Create a unique offer and experience for your sponsorship
The target audience is one of the most important criteria when choosing an object for unique sponsorship offers. Sponsorship offerings should comply with the corporate culture and policy of sponsors and their goals and contribute to their brand awareness and profitability. In many respects, companies engage in sponsorships based on individual characteristics when deciding where and how much to send in terms of funds (for sports, culture, science, social spheres, support for information projects, etc.). A great deal of success depends on how well a company manages to guess the mood of its target audience and choose the right sponsorship niche while also knowing how to measure sponsorship value in the end.
Sponsorship value calculation with examples
When you’re sponsoring an event, there’s an element of uncertainty when it comes to the return on investment (ROI) calculation. For effective calculation, you will need a sponsorship valuation formula.
On average, if the asset price/value is $12,000, sponsors will be looking to get at least $24,000 minimum from a business just to be happy.
First, you should calculate the cost per attendee. Next, you’ll calculate the cost per attendee of each sponsorship asset. This allows you to compare the prices of sponsorship across events of different sizes. If you’re using a spreadsheet to determine this, simply create a formula to divide the value of the “price” column by the “attendance” column.
Here are some examples of sponsorship valuations:
Tips for calculating
- Calculate your total audience size.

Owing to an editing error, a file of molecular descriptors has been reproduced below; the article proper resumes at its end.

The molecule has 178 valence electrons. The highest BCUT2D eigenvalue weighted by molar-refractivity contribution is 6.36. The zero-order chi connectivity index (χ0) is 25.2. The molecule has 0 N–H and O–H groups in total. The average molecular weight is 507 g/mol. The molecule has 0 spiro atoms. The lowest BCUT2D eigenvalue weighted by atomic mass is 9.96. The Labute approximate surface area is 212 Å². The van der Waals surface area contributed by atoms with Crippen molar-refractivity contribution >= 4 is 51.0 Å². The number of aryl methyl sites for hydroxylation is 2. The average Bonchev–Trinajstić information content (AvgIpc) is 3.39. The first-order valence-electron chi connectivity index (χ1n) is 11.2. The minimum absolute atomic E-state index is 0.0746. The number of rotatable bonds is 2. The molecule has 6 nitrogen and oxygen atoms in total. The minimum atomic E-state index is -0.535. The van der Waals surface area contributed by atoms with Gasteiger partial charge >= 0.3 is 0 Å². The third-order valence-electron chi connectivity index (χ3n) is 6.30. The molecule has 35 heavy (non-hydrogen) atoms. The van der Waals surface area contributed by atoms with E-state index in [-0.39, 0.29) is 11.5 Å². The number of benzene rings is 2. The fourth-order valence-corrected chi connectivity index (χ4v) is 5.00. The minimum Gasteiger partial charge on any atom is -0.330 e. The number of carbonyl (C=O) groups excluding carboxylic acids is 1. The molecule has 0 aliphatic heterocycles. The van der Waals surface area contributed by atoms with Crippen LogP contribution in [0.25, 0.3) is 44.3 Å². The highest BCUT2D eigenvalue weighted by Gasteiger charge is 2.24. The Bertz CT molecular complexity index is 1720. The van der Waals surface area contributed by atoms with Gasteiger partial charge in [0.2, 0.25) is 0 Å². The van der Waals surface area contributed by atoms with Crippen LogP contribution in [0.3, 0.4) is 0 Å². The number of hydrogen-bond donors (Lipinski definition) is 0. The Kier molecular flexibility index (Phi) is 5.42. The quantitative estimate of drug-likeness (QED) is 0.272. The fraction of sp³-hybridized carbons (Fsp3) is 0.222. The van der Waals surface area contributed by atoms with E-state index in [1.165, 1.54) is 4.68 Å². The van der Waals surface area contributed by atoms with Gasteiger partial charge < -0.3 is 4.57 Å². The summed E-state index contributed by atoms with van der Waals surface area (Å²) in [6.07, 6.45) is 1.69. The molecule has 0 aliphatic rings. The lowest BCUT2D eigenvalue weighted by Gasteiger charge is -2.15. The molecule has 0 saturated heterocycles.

The first step in the sponsorship pricing model is to calculate your total audience size. You can do this by adding together the following figures:
- Total social media followers
- Unique return visitors to your website over a 12-month period (You can get this figure from Google Analytics.)
- Subscribers (email, podcast, publications, etc.)
- Registered members
- Event attendees
Add up all these numbers and divide by three to establish your total audience size.
- Calculate the price per conversion.
Recap the information you’ve gathered. For example:
- Total audience size = 22,333
- Customer acquisition cost = $666.67 per customer
We need three more figures before we can begin an accurate price calculation:
- Sponsor conversion rate
- Activation effort
- Price per conversion
- Calculate the starting price.
To calculate the starting price, you first need to divide your audience into the engagement segments.
- Prepare your final price.
Lastly, once you have the starting price calculated, you’ll be ready to prepare the final price.
Do you struggle to define the ROI for sponsors who you are asking to invest in you? Now you can have at least a general idea of what to consider as value representation for sponsorship and what to do while setting your fees and measuring ROI from your events to report to sponsors. Use our tips, and feel free to contact us for more in-depth help. Good luck!